Daesh has weaponised the Net and using it well to feed terror

Trump is not likely to reverse his decision on troop withdrawals. But Daesh's battlespace is digital as much as physical.



By Anne-Marie Slaughter & Asha C. Castleberry

Published: Mon 30 Sep 2019, 8:00 PM

Last updated: Mon 30 Sep 2019, 11:03 PM

In December 2018, US President Donald Trump declared victory over Daesh, tweeting that "Daesh  is largely defeated and other local countries, including Turkey, should be able to easily take care of whatever remains. We're coming home!" And in the first three months of this year, Trump said or tweeted 16 times that Daesh was either completely defeated or soon would be.
But the United States government appears to disagree. In August, the three lead inspectors general from the Department of Defense, Department of State, and the US Agency for International Development submitted a joint report to Congress reviewing Operation Inherent Resolve, the US campaign to defeat Daesh in Syria and Iraq, over the period from April 1 through June 30 of this year. They concluded that, "Despite the loss of physical territory, thousands of Daesh fighters remain in Iraq and Syria and are carrying out attacks and working to rebuild their capabilities."
The Daesh resurgence is partly the result of Trump's December 2018 decisions to withdraw all US troops from Syria and halve the number in Afghanistan, which prompted Secretary of Defense James Mattis to resign and made America's regional security partners less able to conduct counterterrorism operations. In Iraq, Daesh is regrouping and building clandestine terrorist cells in key areas of Baghdad, Ninewa, and Al Anbar provinces, and in the Middle Euphrates River Valley. In Syria, the group is mounting strong counteroffensives in Al Raqqah and Homs province, and is aggressively seeking to establish a safe-haven zone.
Trump is not likely to reverse his decision on troop withdrawals. But Daesh's battlespace is digital as much as physical. And in that regard at least, the Trump administration must strengthen America's capacity to wage war effectively. When Daesh attacked the Iraqi city of Mosul during the height of the group's insurgency in 2014, millions of people watched in real time on Arabic Twitter. They included the city's Iraqi defenders, who became increasingly demoralised and fled.
Similarly, the resurgent Daesh 2.0 uses press releases and social-media to spread its influence worldwide and recruit foreign fighters, sympathisers, and financial backers. In April 2019, for example, the group released a video of its leader, Abu Bakr al-Baghdadi, who claimed responsibility for the deadly Easter Sunday bomb attacks in Sri Lanka. Daesh's global media operation also produces Soldiers Harvest II, an upgraded weekly publication covering the group's military operations.
Americans and publics around the world must finally understand that the war against Daesh and other terrorist groups is a new and different kind of conflict that will not be "won" once and for all. Support for Daesh, Al Qaeda, Boko Haram, and the like reflects multiple social, economic, and demographic factors, from corruption to climate change. The fight against these groups must therefore take place in many different arenas, starting with the domestic politics of the countries in which they operate.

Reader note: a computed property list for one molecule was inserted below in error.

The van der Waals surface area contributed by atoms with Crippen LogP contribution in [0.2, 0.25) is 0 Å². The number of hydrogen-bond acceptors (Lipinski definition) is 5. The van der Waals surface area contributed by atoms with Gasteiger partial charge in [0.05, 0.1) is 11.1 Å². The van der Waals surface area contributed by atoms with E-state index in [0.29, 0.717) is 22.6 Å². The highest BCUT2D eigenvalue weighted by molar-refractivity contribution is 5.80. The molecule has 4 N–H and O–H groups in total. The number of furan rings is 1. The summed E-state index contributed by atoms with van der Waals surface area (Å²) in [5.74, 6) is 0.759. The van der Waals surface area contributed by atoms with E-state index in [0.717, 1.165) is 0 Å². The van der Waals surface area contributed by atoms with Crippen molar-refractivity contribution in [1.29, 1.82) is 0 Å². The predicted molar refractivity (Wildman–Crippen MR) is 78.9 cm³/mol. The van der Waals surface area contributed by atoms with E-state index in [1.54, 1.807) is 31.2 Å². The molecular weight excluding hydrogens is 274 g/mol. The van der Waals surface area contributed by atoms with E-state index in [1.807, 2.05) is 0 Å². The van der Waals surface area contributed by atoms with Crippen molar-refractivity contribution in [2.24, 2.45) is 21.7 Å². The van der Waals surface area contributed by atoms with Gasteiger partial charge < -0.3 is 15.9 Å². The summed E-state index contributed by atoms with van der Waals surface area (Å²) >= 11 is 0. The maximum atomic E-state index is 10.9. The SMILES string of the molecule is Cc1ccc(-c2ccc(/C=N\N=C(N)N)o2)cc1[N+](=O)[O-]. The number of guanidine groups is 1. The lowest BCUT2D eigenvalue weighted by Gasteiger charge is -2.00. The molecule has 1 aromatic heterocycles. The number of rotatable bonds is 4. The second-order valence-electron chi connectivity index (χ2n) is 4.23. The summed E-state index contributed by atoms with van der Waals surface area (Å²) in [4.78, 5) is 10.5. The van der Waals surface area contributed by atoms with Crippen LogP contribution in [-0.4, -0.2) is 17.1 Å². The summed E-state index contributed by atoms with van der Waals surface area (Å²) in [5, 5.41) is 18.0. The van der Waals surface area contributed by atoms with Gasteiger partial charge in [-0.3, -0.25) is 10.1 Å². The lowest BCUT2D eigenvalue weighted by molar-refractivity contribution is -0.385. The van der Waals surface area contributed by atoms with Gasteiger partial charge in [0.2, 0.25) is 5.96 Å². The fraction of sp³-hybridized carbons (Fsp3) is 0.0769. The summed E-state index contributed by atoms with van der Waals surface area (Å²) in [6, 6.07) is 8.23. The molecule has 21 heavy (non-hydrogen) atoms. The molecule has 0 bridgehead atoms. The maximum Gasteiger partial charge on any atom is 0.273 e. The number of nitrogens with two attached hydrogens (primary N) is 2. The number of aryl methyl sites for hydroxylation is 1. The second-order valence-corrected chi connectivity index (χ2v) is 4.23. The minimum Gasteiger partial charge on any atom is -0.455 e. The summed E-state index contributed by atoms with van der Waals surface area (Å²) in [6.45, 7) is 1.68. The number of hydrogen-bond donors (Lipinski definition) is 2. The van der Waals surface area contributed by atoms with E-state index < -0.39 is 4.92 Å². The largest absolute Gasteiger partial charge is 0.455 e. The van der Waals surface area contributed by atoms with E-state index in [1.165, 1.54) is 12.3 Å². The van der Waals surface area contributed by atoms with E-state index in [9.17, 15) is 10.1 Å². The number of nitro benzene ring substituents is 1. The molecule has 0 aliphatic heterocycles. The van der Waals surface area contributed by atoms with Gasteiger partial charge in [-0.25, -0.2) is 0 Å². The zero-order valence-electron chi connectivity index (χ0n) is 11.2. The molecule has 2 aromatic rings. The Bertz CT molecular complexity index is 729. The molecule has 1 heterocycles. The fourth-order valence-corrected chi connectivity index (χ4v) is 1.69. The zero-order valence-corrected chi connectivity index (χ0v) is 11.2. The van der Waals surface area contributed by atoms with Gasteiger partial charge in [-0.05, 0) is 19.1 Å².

This struggle must also take place online, as the US military well knows. In 2016, the US Joint Chiefs of Staff published a paper that focused on how to win the "battle for the narrative." It opened with the quote: "It's easier to kill a bad man than a bad idea." With that in mind, US Cyber Command will be transformed into an information warfare operations command by 2028, with the goal of integrating cyber, electronic warfare, and information operations.
But 2028 is almost a decade away, and Daesh won't wait. Moreover, this fight is too important to leave only to the soldiers. Regrettably, the Trump administration has gutted the US State Department's Global Engagement Center, which originally countered terrorist propaganda and is now tasked with fighting global disinformation. Fortunately, Congress has pushed back; the State Department needs to be a full partner in developing a strong and credible counter-narrative, which requires much more nuance and range than traditional counter-propaganda.
Furthermore, other countries fighting Daesh must ensure that they have similar capabilities and can collaborate with allies both diplomatically and militarily. Information wars are contests between different ways of seeing and understanding the world, and they require new capabilities and expertise that extend well beyond traditional communications.
Finally, national and global media outlets face a quandary. On one hand, stories about Daesh press releases and interviews raise the visibility, and to some extent the attractiveness, of it and similar groups. On the other hand, the significant decline in US media coverage of Daesh over the past few years strengthens the public perception that it is no longer a threat. Publicity is the lifeblood of all terrorist groups; they use attacks to raise awareness of their cause and to attract the support of the disaffected. Moreover, digital technologies allow Daesh to control parts of the virtual landscape in a way it rarely can on the ground, enabling it to regroup and find new ways to mount physical attacks.
Daesh's recent media resurgence is thus the precursor to the group's physical revival. That is why the information war against Daesh should never stop.
-Project Syndicate
Anne-Marie Slaughter, former director of policy planning in the US State Department, is CEO of the think tank New America. Asha C. Castleberry is professor of foreign policy and national security at George Washington University


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